The government is also likely to table a second batch of ‘Supplementary Demands for Grants’, permitting it to undertake additional expenditure other than the Finance Bill…reports Asian Lite News.
The Winter Session of the Parliament will commence from November 29 and will end on December 23, the Cabinet Committee on Political Affairs (CCPA) meeting, chaired by Defence Minister Rajnath Singh, decided on Monday.
Like previous session, the sitting of both Houses – the Rajya Sabha and the Lok Sabha – will be held simultaneously in accordance with Covid-19 guidelines and Members of the both Houses are expected to follow social distancing norms.
There would be about 20 sittings of each House and the government is likely to introduce Bills to facilitate privatisation of public sector banks which was announced in the General Budget this year.
A Bill is also likely to be tabled for amending the Pension Fund Regulatory and Development Authority (PFRDA) Act, 2013, to facilitate the separation of the National Pension System Trust from the PFRDA, for ensuring universal pension coverage.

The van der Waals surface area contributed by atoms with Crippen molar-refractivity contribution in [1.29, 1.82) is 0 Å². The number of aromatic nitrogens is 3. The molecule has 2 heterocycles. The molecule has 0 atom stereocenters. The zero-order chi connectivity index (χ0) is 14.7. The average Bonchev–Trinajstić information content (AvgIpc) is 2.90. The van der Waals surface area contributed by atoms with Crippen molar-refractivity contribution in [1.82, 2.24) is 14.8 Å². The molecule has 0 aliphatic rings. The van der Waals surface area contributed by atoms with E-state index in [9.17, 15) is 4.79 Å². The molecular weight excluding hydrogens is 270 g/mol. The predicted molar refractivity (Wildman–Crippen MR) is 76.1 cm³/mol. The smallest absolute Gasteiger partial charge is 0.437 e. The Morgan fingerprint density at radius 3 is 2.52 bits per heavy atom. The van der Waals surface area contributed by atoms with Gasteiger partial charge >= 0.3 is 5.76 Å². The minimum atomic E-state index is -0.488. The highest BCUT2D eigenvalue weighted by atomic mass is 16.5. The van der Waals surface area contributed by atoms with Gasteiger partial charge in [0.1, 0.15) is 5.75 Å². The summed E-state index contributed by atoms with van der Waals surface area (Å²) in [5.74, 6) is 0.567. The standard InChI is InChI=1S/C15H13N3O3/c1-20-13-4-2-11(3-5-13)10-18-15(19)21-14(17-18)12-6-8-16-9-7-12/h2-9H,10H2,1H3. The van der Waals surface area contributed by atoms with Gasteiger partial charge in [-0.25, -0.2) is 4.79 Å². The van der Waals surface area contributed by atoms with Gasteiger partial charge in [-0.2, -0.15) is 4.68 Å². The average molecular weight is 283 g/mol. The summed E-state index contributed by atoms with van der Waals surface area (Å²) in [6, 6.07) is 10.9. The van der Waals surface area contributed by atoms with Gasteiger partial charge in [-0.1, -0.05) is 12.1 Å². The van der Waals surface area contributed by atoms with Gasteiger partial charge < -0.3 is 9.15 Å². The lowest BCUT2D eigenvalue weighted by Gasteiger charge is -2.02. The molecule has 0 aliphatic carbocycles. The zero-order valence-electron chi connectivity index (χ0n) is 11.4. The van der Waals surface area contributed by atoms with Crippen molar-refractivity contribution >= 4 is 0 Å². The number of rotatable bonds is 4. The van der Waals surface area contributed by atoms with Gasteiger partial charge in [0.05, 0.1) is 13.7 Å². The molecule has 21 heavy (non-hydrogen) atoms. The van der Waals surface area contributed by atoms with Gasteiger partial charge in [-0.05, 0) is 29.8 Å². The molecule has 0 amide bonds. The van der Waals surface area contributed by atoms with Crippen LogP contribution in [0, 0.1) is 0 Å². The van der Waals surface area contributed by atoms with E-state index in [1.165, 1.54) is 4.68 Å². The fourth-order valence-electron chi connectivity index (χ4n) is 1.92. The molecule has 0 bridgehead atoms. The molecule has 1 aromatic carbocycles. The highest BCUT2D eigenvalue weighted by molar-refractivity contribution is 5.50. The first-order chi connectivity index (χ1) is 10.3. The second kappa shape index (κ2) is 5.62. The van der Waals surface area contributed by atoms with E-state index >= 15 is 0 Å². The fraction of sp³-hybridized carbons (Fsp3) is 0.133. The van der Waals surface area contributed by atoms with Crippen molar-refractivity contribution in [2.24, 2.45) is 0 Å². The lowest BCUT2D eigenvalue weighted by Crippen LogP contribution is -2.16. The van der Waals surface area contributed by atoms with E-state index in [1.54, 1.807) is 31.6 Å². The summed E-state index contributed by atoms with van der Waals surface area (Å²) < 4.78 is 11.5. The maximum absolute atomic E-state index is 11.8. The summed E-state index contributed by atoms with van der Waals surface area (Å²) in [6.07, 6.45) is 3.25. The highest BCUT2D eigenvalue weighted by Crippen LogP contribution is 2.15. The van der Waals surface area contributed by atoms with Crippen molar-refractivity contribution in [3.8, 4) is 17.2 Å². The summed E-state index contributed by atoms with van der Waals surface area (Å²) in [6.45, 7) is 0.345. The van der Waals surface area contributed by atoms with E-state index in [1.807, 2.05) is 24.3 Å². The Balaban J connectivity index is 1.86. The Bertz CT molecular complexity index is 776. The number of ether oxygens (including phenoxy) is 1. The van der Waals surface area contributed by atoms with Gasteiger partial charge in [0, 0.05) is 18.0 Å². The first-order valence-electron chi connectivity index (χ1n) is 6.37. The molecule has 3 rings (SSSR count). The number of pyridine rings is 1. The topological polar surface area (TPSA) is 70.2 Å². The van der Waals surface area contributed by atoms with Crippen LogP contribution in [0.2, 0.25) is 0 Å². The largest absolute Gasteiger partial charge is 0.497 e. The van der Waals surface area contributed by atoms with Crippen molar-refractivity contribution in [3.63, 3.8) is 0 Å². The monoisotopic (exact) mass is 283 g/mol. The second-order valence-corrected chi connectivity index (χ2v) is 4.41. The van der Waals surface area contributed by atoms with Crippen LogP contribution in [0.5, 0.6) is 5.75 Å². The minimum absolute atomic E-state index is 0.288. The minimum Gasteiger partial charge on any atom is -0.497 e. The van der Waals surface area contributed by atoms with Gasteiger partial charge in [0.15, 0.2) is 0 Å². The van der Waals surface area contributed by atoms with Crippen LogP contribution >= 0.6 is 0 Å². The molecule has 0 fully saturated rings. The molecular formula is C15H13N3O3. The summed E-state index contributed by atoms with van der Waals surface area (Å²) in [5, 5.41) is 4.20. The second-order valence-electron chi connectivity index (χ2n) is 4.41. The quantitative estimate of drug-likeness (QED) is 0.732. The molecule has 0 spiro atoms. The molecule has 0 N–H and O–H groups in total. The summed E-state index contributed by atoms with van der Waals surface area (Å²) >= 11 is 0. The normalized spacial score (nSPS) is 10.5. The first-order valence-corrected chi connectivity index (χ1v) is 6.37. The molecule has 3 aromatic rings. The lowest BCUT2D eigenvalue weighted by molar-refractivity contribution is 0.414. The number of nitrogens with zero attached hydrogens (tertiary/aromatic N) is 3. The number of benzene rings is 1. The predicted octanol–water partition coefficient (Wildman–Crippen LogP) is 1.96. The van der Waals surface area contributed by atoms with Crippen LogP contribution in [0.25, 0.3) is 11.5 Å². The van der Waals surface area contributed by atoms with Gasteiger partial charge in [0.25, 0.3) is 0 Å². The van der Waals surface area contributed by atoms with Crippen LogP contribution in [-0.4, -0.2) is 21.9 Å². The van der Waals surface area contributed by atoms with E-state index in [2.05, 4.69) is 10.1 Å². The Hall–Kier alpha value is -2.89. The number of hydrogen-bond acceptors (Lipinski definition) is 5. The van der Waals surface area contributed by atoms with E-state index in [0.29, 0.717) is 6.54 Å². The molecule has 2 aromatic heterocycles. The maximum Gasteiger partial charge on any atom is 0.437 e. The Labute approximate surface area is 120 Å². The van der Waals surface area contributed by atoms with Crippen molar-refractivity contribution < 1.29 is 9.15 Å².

A Bill to replace the Narcotic Drugs and Psychotropic Substances (Amendment) Ordinance, 2021 which was promulgated on September 30, for stricter punishment provisions in the NDPS Act may also be tabled in the Winter Session.
The government is also likely to table a second batch of ‘Supplementary Demands for Grants’, permitting it to undertake additional expenditure other than the Finance Bill.
This session will likely be stormy as the Opposition will corner the government on the issue of inflation, civilians’ killing in Jammu and Kashmir and also the Lakhimpur Kheri incident. The farmers’ agitation against the three farm laws may also be raised.
The proceedings of the Parliament’s Monsoon Session was marred by the Opposition’s ruckus on various issues including snooping by Pegasus, inflation, and farmers’ protests.
According to the PRS Legislative Research data, the productivity of the Parliament during the Monsoon Session was third time low in the last two decades wherein the Lok Sabha’s productivity was just 21 per cent while the Rajya Sabha had a productivity of 28 per cent which was eighth lowest since 1999.